## 6.5. Differentiable Functions

### Theorem 6.5.9: Mean Value Theorem

*f*is continuous on

*[a, b]*and differentiable on

*(a, b)*, then there exists a number

*c*in

*(a, b)*such that

Iff'(c) =

*f*and

*g*are continuous on

*[a, b]*and differentiable on

*(a, b)*and

*g'(x) # 0*in

*(a, b)*then there exists a number

*c*in

*(a, b)*such that

### Proof:

The first version of the Mean Value theorem is actually Rolle's theorem in disguise. A simple linear function can convert one situation into the other:

**geometric interpretation
of MVT**

We need a linear function (linear so that we can easily compute its derivative) that maps the line through the two points ( a, f(a) ) and ( b, f(b) ) to the points ( a, 0 ) and ( b, 0 ). If we subtract that map from the function we will be in a situation where we can apply Rolle's theorem.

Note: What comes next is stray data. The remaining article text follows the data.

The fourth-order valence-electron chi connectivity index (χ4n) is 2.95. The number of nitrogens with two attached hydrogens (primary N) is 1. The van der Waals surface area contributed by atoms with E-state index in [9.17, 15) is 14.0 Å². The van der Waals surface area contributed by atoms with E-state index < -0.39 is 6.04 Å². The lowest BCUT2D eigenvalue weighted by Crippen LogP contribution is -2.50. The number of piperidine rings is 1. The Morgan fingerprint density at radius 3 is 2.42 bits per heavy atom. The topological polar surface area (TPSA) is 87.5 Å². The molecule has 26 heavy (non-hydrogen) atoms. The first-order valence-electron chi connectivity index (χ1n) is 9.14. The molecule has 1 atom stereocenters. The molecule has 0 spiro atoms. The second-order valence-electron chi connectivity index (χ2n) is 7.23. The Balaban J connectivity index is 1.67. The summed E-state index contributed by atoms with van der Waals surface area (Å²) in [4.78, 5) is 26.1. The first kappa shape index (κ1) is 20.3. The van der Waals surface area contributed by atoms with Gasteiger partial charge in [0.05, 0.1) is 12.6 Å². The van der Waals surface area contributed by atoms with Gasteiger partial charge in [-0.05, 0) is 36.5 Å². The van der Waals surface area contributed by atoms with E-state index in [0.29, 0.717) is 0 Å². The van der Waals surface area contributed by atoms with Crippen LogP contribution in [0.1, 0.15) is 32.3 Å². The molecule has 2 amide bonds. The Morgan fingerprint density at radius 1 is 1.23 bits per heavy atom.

To find the equation of such a line is easy:

- y - f(a) = ( x - a )

Thus, we define the following function:

- h(x) = f(x) - ( x - a ) - f(a)

Then h is differentiable in ( a, b ) with h(a) = h(b) = 0. Therefore, Rolle's theorem guaranties a number c between a and b such that h'(c) = 0. But then

- 0 = h'(c) = f'(c) -

which is exactly what we had to show for the first part.

The second part is very similar. You can fill in the details yourself by considering the function

- h(x) = f(x) - ( g(x) - g(a) ) - f(a)